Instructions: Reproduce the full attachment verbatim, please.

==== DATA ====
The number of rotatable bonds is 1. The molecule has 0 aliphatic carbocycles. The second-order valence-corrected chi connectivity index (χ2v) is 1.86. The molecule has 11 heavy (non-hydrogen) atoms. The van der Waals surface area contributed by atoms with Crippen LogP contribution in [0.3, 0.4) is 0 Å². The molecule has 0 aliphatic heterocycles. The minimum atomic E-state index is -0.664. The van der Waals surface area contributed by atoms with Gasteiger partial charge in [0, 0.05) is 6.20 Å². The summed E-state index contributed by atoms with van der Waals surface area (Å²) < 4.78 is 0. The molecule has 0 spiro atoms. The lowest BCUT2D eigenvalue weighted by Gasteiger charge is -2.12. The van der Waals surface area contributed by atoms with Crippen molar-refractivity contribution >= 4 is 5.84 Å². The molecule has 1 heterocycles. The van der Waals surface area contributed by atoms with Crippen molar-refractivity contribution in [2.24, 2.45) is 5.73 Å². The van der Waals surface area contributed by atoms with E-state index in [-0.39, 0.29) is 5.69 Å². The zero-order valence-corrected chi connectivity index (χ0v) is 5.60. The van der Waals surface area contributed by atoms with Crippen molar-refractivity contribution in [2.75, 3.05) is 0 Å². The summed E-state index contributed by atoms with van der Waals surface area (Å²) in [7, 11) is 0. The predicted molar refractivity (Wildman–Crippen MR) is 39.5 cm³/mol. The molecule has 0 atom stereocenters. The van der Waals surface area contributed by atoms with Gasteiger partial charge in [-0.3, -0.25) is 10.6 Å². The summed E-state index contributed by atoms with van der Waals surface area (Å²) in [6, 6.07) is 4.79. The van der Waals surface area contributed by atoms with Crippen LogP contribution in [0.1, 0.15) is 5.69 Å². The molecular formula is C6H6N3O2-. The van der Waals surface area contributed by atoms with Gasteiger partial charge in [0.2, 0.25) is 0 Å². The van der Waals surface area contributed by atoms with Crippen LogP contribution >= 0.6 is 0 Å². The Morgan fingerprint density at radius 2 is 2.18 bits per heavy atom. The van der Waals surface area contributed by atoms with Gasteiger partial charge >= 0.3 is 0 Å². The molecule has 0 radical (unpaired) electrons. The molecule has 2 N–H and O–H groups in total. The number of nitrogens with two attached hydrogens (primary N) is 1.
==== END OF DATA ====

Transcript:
The number of rotatable bonds is 1. The molecule has 0 aliphatic carbocycles. The second-order valence-corrected chi connectivity index (χ2v) is 1.86. The molecule has 11 heavy (non-hydrogen) atoms. The van der Waals surface area contributed by atoms with Crippen LogP contribution in [0.3, 0.4) is 0 Å². The molecule has 0 aliphatic heterocycles. The minimum atomic E-state index is -0.664. The van der Waals surface area contributed by atoms with Gasteiger partial charge in [0, 0.05) is 6.20 Å². The summed E-state index contributed by atoms with van der Waals surface area (Å²) < 4.78 is 0. The molecule has 0 spiro atoms. The lowest BCUT2D eigenvalue weighted by Gasteiger charge is -2.12. The van der Waals surface area contributed by atoms with Crippen molar-refractivity contribution >= 4 is 5.84 Å². The molecule has 1 heterocycles. The van der Waals surface area contributed by atoms with Crippen molar-refractivity contribution in [2.24, 2.45) is 5.73 Å². The van der Waals surface area contributed by atoms with E-state index in [-0.39, 0.29) is 5.69 Å². The zero-order valence-corrected chi connectivity index (χ0v) is 5.60. The van der Waals surface area contributed by atoms with Crippen molar-refractivity contribution in [2.75, 3.05) is 0 Å². The summed E-state index contributed by atoms with van der Waals surface area (Å²) in [7, 11) is 0. The predicted molar refractivity (Wildman–Crippen MR) is 39.5 cm³/mol. The molecule has 0 atom stereocenters. The van der Waals surface area contributed by atoms with Gasteiger partial charge in [-0.3, -0.25) is 10.6 Å². The summed E-state index contributed by atoms with van der Waals surface area (Å²) in [6, 6.07) is 4.79. The van der Waals surface area contributed by atoms with Crippen LogP contribution in [0.1, 0.15) is 5.69 Å². The molecular formula is C6H6N3O2-. The van der Waals surface area contributed by atoms with Gasteiger partial charge in [0.2, 0.25) is 0 Å². The van der Waals surface area contributed by atoms with Crippen LogP contribution >= 0.6 is 0 Å². The Morgan fingerprint density at radius 2 is 2.18 bits per heavy atom. The van der Waals surface area contributed by atoms with Gasteiger partial charge >= 0.3 is 0 Å². The molecule has 0 radical (unpaired) electrons. The molecule has 2 N–H and O–H groups in total. The number of nitrogens with two attached hydrogens (primary N) is 1.